24 Mar Kathy’s Random Reads
I’ve been focusing my reading on the World War II era, since the novel I’m currently working on is set during that time. But I frequently get side-tracked when I come upon a title that looks interesting.
Here are a few not-to-be missed books.
News of the World by Paulette Jiles
Set in 1870 Texas, in the turbulent Reconstruction Era, this is a beautifully written work of literary fiction that combines the elements of setting, plot, character, and theme into one deeply satisfying whole. For an author seeking to grow as a writer, the book is both inspiring and intimidating. For a review of the book click here.
The Water Dancer by Ta-Nehisi Coates
In the author’s first novel, he has crafted a beautiful story, as well as a history lesson revealing the hideous face of slavery, as it rips and tears apart the bonds of family and friendship among the Tasked (slaves), solely to protect the interest of the Quality (masters). For a review of the book click here.
A Gentleman in Moscow by Amor Towles
This is a fascinating novel that begins in 1922, when a Bolshevik tribunal sentences Count Alexander Ilyich Rostov to confinement in the Metropol, a luxury hotel across from the Kremlin. The story continues through the next three decades of Russian history, during which the Count, from his shrunken world, tries to live out his goal to live a full and rich life. His guiding principle: “If one does not master his circumstances, one is bound to be mastered by them.” For a review of the book click here.
The Best Cook in the World by Rick Bragg
This book is as much about blue-collar culture as it is about cooking. Rick Bragg is an entertaining writer who I was fortunate enough to see at the Book Marks Festival in 2018, when he presented a tribute to Pat Conroy. For a review click here.
Wilmington’s Lie: The Murderous Coup of 1898 and the Rise of White Supremacy by David Zucchino
This is a disturbing account of the 1898 Wilmington coup that re-established white supremacy in North Carolina. The brutal facts cause the reader to want to look away. However, the author encourages us to confront our skeletons in the closet and to refuse to allow them to determine our future. For a review of the book click here.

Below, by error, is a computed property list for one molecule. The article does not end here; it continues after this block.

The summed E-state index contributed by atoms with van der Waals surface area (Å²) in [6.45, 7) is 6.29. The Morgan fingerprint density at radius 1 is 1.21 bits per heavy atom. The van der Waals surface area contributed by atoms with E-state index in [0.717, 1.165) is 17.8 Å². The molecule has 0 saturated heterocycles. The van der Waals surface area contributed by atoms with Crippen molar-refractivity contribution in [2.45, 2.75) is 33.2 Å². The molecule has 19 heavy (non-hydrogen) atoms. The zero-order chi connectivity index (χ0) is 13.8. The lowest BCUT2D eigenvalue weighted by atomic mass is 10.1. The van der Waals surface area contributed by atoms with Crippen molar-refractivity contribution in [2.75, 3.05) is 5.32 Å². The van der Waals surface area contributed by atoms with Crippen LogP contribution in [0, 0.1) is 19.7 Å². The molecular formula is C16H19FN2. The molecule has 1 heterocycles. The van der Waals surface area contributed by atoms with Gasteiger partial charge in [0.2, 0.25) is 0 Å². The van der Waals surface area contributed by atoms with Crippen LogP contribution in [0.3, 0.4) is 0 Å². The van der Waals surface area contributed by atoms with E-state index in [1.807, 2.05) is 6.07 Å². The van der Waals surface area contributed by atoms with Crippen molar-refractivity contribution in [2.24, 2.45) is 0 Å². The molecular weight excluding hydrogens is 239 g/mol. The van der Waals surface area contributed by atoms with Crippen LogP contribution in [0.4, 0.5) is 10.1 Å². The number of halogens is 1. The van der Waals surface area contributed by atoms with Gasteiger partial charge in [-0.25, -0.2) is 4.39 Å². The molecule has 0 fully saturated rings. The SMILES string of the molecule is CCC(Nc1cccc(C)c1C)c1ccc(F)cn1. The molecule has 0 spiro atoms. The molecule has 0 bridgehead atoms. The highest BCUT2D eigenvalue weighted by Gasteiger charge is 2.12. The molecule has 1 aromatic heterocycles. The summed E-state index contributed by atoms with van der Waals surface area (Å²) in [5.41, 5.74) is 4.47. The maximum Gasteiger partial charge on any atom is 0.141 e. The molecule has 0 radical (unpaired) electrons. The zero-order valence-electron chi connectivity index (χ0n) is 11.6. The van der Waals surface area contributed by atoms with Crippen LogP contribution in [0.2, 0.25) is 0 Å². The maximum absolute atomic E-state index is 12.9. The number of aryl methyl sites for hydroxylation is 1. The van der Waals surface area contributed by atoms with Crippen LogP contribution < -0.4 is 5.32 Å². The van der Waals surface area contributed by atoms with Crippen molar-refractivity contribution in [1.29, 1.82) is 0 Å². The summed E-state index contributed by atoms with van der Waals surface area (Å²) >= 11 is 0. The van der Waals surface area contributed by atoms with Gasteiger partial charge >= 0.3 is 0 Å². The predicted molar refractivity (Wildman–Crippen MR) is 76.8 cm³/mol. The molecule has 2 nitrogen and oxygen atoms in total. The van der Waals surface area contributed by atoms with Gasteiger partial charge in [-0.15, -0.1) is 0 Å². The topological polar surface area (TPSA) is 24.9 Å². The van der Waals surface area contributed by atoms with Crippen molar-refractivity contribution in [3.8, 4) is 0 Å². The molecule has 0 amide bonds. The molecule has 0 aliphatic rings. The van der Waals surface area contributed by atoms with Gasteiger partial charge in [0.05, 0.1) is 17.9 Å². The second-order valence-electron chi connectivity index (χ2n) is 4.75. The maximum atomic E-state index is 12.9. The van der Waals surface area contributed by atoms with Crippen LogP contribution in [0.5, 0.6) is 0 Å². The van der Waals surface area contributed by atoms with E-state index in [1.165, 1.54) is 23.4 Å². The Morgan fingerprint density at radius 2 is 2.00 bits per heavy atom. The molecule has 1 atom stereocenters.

Lincoln in the Bardo by George Saunders
Lincoln in the Bardo is a novel based on the true story of the death of “Willie” Lincoln, a son of President Abraham Lincoln, who died in 1862 of typhoid fever at the age of 11. The novel opens in the bardo, which is an intermediary state between life and the afterlife. The book is original, unique, poetic, and ambitious in purpose and technique, as well as a bit confusing at times. Still worth the read! For a review click here.
Shadow of the Wind by Carlos Ruiz Zafon
This is a story-within-a story set in Barcelona at the end of the Spanish Civil War, with a host of memorable characters whose relationships create a tension that carries the plot forward and makes the novel a page turner. For a review of the book, click here.
Go Set a Watchman by Harper Lee
The prequel to To Kill a Mockingbird, the lesson learned from Watchman is that by confronting our own bigotry and narrow-mindedness, we can no longer demonize and blame others for the social and political problems of the day. Consequently, we are free to drop our self-righteousness and get on with the business of finding common ground and lasting solutions. For a review of the book